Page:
for That Little Interest I have there must Expect to meet with
no better fate then other men do

     Pinchback Hammerton tells Mr. Walker
he's coming over hither to look for his right. Walker
as one of the Ex[ecuto] rs of old Hammerton still keeps the
remaining p[ar] t. of the Estate in his hands to secure
himself ag [ain] st. a protested bill of Hammertons that
is lying out In James rivr. [sic] this is all
that I can say abt. that Affair and pray let Mr.
Hollis be acquainted with It, It cannot be Expected
of me to be young Hammerton's security If the Money
were returned for Engd. & the Protest afterwards comes to
be recover'd what a fine Condition will the security be in

     I have lately discoursed Mr. Richd. Lee abt. Your Debts he thinks
most of Your Debtors have shipped Tobacco to you this year and I hope There
will not much remain unpaid -- Your debt with Mark Atkins
will certainly be lost, he was upon the arms of the Parish & is late[ly]
dead, leaving some debts behind him that will never be p [ai] d. --

     I am become a great Smoker You must yearly make me a
present of a small box of Tobacco My Sister Swan who for the most
part lives with me tells me She's in Your Debt 6 or 7 pounds. I think
You must charge It to my Account , Mr. Lee's Draft of an Account is
here inclosd It was forgot to be put into the letter relating to
Your Affair with him I am --

Your very humble Serv[ant]

1 dozen brushes to clean the Teeth
2 Curry Combs & 2 brushes


Source copy consulted: Robert Carter Letter Book, 1720 July-1721 July, BR 227, Huntington Library, Art Collections, and Botanical Gardens, San Marino, California. Printed: Wright. Letters of Robert Carter. . . . pp. 25-27.

Robert Carter generally used a return address of "Rappahannock" for the river on which he lived rather than "Corotoman," the name of his home, on his correspondence, especially to merchants abroad. The county and colony have been added for clarity.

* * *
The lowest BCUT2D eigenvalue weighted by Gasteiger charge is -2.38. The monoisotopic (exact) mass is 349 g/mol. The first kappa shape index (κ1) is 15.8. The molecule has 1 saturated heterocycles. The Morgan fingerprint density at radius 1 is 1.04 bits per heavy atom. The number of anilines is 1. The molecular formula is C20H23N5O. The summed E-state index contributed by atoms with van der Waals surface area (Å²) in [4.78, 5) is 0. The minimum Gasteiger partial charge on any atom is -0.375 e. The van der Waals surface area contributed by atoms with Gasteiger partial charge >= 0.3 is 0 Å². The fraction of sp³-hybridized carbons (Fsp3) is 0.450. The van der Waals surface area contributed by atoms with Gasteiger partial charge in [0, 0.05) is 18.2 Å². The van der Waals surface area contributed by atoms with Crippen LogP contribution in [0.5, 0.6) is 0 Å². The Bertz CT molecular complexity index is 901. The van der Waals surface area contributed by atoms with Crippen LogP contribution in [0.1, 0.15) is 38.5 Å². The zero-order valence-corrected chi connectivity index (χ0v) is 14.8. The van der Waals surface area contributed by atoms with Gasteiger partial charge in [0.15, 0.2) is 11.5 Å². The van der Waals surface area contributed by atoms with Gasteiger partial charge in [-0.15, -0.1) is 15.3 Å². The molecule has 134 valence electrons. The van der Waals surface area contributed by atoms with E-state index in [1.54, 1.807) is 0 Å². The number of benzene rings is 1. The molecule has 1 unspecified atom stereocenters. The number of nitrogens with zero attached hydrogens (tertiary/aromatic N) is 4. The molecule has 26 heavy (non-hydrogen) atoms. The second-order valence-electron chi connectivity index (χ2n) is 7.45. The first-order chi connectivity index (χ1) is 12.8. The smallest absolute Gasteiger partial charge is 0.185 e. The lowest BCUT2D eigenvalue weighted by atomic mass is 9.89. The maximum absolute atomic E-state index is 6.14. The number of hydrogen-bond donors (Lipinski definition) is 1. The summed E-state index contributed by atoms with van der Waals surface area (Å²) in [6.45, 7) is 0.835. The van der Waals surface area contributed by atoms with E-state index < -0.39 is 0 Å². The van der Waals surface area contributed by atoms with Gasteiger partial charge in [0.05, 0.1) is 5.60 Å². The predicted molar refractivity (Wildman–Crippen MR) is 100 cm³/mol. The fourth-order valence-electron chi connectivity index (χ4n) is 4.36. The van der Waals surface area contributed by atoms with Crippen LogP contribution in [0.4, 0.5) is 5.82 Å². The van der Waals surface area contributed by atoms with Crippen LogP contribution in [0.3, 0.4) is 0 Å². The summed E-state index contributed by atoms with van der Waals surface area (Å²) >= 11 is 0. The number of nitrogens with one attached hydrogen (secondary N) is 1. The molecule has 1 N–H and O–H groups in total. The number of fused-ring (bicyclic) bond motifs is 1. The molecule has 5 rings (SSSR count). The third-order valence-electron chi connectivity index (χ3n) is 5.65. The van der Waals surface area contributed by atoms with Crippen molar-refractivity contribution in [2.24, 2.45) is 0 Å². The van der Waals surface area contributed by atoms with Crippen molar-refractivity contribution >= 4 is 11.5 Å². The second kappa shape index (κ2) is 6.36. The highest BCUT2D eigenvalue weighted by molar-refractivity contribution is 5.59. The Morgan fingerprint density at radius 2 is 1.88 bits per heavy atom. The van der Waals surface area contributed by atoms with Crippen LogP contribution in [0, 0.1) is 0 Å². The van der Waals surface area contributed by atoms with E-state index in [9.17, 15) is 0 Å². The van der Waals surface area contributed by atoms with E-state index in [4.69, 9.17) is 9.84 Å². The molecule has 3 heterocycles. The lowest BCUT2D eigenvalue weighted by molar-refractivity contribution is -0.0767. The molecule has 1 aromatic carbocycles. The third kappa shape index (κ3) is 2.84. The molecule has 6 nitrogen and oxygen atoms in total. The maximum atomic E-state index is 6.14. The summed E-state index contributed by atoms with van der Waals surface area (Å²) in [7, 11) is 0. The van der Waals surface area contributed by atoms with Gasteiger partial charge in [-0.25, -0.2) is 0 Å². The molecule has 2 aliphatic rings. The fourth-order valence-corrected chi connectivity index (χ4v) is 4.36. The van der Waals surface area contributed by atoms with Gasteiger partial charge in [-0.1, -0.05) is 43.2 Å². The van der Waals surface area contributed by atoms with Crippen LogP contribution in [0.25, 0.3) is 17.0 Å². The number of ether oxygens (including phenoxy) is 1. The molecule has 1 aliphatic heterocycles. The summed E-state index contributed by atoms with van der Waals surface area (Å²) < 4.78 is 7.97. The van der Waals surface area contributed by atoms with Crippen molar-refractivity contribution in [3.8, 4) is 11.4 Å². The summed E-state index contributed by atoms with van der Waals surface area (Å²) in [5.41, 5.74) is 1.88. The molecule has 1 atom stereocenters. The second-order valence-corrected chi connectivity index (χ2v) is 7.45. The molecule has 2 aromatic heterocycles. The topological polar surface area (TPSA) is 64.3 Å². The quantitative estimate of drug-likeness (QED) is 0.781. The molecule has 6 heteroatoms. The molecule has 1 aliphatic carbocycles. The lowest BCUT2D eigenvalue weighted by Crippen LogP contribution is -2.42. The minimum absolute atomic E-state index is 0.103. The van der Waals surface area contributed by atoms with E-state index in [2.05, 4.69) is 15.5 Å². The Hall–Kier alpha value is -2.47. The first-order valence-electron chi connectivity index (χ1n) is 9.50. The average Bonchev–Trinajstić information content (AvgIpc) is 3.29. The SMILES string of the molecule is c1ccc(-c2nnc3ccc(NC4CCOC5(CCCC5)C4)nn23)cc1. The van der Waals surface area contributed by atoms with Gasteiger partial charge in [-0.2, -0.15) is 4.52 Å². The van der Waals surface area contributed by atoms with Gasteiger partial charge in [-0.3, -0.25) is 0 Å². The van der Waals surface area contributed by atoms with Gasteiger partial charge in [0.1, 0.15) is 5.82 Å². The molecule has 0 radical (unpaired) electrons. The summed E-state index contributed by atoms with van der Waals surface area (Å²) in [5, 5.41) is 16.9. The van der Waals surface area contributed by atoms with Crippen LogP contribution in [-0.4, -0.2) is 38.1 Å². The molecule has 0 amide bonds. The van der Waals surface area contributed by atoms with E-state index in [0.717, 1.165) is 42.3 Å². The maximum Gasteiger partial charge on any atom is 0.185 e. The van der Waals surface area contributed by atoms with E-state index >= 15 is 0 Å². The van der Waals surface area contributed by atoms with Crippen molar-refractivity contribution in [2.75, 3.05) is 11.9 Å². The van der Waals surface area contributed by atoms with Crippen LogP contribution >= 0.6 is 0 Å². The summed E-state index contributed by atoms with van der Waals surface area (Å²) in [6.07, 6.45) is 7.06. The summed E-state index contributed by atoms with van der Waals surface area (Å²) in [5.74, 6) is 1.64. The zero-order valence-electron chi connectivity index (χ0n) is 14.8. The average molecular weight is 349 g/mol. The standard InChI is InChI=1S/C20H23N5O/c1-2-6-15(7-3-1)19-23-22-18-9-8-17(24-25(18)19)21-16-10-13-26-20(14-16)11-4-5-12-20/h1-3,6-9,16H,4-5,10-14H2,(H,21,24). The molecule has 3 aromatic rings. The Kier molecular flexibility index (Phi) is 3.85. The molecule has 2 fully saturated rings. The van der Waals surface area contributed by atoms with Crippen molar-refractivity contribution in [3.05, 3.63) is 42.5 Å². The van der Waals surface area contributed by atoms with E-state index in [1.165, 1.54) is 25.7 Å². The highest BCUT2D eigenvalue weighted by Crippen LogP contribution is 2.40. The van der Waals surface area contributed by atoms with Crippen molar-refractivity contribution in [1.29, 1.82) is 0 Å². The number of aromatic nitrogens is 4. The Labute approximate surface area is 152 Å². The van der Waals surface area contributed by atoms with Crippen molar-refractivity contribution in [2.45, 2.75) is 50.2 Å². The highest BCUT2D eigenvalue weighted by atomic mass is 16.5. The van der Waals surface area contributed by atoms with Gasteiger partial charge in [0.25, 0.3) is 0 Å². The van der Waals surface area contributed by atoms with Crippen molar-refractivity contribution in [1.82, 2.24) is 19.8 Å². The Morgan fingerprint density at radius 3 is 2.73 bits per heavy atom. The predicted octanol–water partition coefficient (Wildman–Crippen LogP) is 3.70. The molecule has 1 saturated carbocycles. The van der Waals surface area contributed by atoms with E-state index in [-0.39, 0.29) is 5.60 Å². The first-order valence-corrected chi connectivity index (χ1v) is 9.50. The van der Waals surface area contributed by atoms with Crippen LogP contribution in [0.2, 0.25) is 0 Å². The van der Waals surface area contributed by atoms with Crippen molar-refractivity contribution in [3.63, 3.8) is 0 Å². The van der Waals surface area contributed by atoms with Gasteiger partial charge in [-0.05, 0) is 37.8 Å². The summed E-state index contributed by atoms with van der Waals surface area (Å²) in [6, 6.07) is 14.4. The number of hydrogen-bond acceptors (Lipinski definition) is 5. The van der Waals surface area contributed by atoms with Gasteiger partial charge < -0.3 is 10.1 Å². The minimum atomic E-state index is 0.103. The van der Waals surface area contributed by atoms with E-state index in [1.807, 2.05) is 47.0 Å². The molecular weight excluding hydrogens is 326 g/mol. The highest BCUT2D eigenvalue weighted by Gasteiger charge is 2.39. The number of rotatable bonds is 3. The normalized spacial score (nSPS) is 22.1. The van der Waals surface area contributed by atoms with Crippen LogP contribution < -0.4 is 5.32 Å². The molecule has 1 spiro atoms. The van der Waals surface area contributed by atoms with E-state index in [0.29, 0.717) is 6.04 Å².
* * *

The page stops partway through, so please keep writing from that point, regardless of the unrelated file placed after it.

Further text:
[1] Landon Carter (1710-1778) was Carter's seventh child by his second wife, Elizabeth (Landon) Willis. Landon would live at "Sabine Hall," Richmond County, and marry three times, leaving many descendants, some of whom own "Sabine Hall" today. As an adult, he would keep a very interesting and useful diary. A reproduction of a portrait of him may be found on the website of the Found ation of Historic Christ Church. ( Jack P. Greene. "Landon Carter" in Sara B. Bearss, John G. Deal, et al., eds. Dictionary of Virginia Biography. [Richmond: Library of Virginia, 2006], 3:76-78; and Greene. The Diary of Colonel Landon Carter. . . . )

[2] Although RC's clerk wrote "compote" RC probably dictated "compute" as the word was in use by 1720. Louis Wright incorrectly transcribed the word as "comport."

[3] Carter refers to the scandal of the value of the stock of the South Sea and other companies which wild speculation had driven enormously high in June 1720, and which was nearly worthless several months later. Many fortunes were made and lost. Perhaps the most succesful speculator was Sir Robert Walpole who made a fortune, retired, and then was called to save the nation as prime minister, a post he held from 1721 until 1742. ( Goldwin Smith. A History of England. [Chicago, etc.: Scribner's, 1949], pp. 422-424. )

[4] Benjamin and Adam (d. 1726) Graves were the sons of Captain Thomas Graves, long a captain of vessels trading to Virginia, and a special friend of RC; they also commanded vessels in the trade. ( Adm. 68/194-196, ff.33r, found in the microfilms of the Virginia Colonial Records Project, Albert and Shirley Small Special Collections Library, University of Virginia. )

[5] RC and Thomas Wise had "traded with each other in tobacco and bills of exchange between 1707 and 1717," but Wise "neglected his duty in returning those bills that were protested." Carter sued Wise in England to recover his money, and he won £180. ( Survey Report 10147 describing C24/1398 part 1, Virginia Colonial Records Project, Albert H. Small Special Collections Library, University of Virginia; and letter of August 19, 1723, RC to Micajah Perry.)

[6] Edmund Hamerton (d. 1716) was a "minor trader along the coast," who "failed; undercapitalized and overindebted, he seems to have stopped trading by 1710." Hamerton then turned to politics and represented Middlesex in the Assembly in 1715. (Rutman and Rutman, A Place in Time: Middlesex. . . . pp. 225, 229. and "Answers to Queries," Virginia Magazine of History and Biography, 1(1893- 1894): 470-471 )

[7] Mark Atkins' inventory appears in Lancaster County records in 1721. (Torrence. Virginia Wills and Administrations, 1632-1800. p. 13. )

This text revised September 25, 2008.